The World Federation One Stop Fiqh

Ruling 12

If for a period of time a mukallaf performs his actions without following a mujtahid, there are two situations to consider: the first is that his actions were in actual fact correctly performed, or they happened to be in accordance with the fatwa of a mujtahid who at present could be his marjaʿ;8 in this case, his actions are valid (ṣaḥīḥ). The second is that he was inculpably ignorant (al‐jāhil al‐qāṣir),9 and his defective actions were not elemental actions (arkān)10 and suchlike; in this case as well, his actions are valid.

Similarly, [one’s actions are deemed to be valid] if he was culpably ignorant (al‐jāhil al‐muqaṣṣir)11 and his defective actions were of the type that if performed unknowingly they are valid, such as reciting [Sūrat al-Ḥamd and the second surah in prayers] aloud (jahr) instead of reciting them in a whisper (ikhfāt), or vice versa.12

Similarly, if a person does not know how he performed his actions, they are deemed to have been performed correctly, apart from a few cases that are mentioned in Minhāj al-Ṣāliḥīn.13

It is worth mentioning that with regard to many of the recommended acts (mustaḥabbāt) mentioned in this manual, their recommendation is based on ‘the principle of leniency in evidence for recommended acts’ (qāʿidat al-tasāmuḥ fī adillat al-sunan).14 As we do not regard this to be an established principle, if a mukallaf wishes to perform these acts it is necessary he do so ‘rajāʾan’, i.e. in the hope that they are desired by Allah. The rule regarding many disapproved acts (makrūhāt) is the same, meaning that the mukallaf should avoid doing them ‘rajāʾan’, i.e. in the hope that their avoidance is desired by Allah.15

8. A marjaʿ is a jurist who has the necessary qualifications to be followed in matters of Islamic jurisprudence (fiqh). See Ruling 2.
9. ‘Inculpably ignorant’ (al‐jāhil al‐qāṣir) is a term used to refer to someone who has a valid excuse for not knowing; for example, he relied upon something that he thought was authoritative but in fact was not.
10. Arkān is plural of rukn and refers to the elemental components of ritual acts of worship. There are specific rules that govern the validity of ritual acts of worship if a rukn is omitted or added. For example, with regard to prayers, the omission of a rukn renders the prayer invalid (bāṭil). See Ruling 928.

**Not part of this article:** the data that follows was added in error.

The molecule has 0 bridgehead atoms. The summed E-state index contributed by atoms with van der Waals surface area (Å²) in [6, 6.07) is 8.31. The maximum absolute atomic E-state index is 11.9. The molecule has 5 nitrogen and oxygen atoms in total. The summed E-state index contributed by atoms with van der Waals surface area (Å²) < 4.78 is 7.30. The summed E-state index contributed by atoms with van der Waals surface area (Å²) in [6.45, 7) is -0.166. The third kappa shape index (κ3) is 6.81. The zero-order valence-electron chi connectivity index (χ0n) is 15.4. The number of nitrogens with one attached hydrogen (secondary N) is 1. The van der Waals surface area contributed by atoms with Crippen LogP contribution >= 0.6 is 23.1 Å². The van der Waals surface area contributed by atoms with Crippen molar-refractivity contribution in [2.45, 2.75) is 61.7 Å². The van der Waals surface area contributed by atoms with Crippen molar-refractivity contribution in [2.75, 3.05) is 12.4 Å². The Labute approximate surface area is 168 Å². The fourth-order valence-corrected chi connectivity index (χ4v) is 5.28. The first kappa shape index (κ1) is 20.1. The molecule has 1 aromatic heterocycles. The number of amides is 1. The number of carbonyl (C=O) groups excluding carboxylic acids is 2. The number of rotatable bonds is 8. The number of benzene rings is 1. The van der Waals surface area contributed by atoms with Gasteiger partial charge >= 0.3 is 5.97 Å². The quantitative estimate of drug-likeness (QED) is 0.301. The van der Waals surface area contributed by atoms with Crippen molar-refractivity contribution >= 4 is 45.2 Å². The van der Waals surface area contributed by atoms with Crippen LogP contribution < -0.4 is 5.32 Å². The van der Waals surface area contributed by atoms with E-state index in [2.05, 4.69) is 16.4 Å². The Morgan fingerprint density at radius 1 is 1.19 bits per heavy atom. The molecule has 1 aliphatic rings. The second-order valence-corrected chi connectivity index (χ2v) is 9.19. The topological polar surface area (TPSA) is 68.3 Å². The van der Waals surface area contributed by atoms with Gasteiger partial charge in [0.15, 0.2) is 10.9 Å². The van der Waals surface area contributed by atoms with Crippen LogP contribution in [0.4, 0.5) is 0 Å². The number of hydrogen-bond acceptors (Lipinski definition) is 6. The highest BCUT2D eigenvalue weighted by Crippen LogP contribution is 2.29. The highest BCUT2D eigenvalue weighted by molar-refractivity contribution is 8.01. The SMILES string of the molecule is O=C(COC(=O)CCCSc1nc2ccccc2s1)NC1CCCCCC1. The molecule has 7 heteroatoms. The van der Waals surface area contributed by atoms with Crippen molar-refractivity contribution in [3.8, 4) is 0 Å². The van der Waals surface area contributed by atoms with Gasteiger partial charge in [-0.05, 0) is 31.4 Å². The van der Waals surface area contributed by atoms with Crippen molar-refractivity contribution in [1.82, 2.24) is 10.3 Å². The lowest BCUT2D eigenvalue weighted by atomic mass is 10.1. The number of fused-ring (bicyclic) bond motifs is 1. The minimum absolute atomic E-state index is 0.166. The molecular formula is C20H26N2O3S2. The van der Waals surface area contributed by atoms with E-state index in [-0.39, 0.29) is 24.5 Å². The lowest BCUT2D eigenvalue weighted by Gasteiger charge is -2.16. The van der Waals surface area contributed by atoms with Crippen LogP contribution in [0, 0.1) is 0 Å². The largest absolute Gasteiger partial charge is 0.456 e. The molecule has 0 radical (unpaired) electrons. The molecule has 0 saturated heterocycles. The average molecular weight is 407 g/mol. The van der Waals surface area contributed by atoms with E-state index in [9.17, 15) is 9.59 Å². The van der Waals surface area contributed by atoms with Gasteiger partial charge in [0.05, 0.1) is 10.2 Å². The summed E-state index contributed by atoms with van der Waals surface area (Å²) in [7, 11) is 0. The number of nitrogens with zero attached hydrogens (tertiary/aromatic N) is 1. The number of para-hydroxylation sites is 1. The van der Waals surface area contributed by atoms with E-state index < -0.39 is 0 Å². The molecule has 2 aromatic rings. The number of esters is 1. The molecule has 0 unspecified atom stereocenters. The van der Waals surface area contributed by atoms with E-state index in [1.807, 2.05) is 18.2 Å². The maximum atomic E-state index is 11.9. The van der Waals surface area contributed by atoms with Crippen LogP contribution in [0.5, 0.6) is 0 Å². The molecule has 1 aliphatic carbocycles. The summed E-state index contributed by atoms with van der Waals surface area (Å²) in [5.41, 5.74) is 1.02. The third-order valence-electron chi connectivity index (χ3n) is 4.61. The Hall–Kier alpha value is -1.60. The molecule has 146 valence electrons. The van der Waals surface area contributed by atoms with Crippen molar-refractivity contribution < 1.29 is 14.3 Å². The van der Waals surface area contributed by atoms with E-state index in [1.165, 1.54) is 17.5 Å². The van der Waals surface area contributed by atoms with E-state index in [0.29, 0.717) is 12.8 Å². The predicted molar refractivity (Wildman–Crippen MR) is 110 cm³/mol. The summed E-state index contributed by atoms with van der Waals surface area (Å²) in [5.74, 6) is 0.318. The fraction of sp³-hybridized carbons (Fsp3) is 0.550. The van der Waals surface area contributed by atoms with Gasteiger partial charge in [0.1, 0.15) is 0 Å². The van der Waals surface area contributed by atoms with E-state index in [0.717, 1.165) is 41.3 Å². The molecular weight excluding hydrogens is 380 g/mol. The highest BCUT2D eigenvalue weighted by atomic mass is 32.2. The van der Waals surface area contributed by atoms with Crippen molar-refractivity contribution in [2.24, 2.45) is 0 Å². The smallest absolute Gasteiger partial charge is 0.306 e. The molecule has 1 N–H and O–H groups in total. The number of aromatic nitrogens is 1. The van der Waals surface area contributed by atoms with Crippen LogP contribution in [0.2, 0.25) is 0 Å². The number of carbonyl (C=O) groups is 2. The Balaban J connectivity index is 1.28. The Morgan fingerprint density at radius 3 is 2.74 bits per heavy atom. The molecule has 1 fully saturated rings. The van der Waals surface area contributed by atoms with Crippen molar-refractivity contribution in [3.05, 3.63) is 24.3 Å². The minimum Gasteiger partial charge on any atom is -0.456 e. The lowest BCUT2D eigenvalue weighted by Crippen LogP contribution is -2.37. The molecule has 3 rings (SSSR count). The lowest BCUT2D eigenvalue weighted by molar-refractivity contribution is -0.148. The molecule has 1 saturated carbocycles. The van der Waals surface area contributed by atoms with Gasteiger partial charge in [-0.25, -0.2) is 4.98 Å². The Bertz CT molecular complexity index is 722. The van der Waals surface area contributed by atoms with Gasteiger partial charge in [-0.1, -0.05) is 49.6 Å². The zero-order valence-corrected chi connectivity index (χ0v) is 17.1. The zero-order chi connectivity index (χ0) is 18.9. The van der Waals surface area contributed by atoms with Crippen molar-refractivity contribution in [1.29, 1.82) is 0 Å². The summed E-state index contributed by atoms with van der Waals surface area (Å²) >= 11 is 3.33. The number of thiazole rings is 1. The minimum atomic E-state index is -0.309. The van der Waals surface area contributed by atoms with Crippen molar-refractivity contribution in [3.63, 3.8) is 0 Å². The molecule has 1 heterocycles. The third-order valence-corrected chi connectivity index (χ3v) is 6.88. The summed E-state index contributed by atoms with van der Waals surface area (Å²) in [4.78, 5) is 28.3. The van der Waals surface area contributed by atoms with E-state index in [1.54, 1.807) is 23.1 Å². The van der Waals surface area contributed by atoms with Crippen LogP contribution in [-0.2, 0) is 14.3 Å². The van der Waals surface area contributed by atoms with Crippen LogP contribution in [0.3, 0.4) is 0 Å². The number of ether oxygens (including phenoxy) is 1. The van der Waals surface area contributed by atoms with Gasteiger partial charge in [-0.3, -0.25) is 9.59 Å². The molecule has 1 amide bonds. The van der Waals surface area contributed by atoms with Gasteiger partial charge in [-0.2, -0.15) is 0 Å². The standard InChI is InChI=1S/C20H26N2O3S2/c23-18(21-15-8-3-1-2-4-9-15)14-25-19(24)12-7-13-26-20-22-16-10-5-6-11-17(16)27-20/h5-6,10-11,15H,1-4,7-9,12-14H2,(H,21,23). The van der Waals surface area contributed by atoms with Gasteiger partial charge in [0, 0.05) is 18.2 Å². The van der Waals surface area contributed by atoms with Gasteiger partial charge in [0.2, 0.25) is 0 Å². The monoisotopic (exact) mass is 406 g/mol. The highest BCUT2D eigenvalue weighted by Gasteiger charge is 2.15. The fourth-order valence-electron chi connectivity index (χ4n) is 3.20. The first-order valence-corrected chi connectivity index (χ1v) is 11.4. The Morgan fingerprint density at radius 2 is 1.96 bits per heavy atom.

11. ‘Culpably ignorant’ (al‐jāhil al‐muqaṣṣir) is a term used to refer to someone who does not have a valid excuse for not knowing; for example, he was careless in learning religious laws.
12. See Ruling 981.
13. Minhāj al‐Ṣāliḥīn is al-Sayyid al-Sistani’s more detailed work on Islamic law.
14. According to this principle, traditions attributed to an Infallible (maʿṣūm) whose chains of transmission are weak can be relied upon if these traditions state a certain act merits reward and there is no evidence to indicate it is not permitted.
15. In Islamic jurisprudence, when a jurist declares something ‘mustaḥabb’ or ‘makrūh’, it means that in his or her opinion the action has an established legal status, i.e. it is something that the sharia has legislated as being ‘recommended’ or ‘disapproved’. A jurist will only make such a declaration if he or she is convinced that there is sufficiently strong evidence to support it. If, on the other hand, the jurist deems the evidence weak but finds no reason to suggest the act should not be performed / avoided, then he or she may say, just as al-Sayyid al-Sistani has done here, that it can still be enacted but with the intention of ‘rajāʾ’ (shorter form of ‘rajāʾ al-maṭlūbiyyah’), i.e. in the hope that it is desired by Allah. In this way, the jurist has not attributed something to the sharia that may not have actually been sanctioned by it, nor has he or she dissuaded their followers from performing / avoiding the action just in case in reality it is something that has been divinely legislated and carries with it abundant blessings and rewards.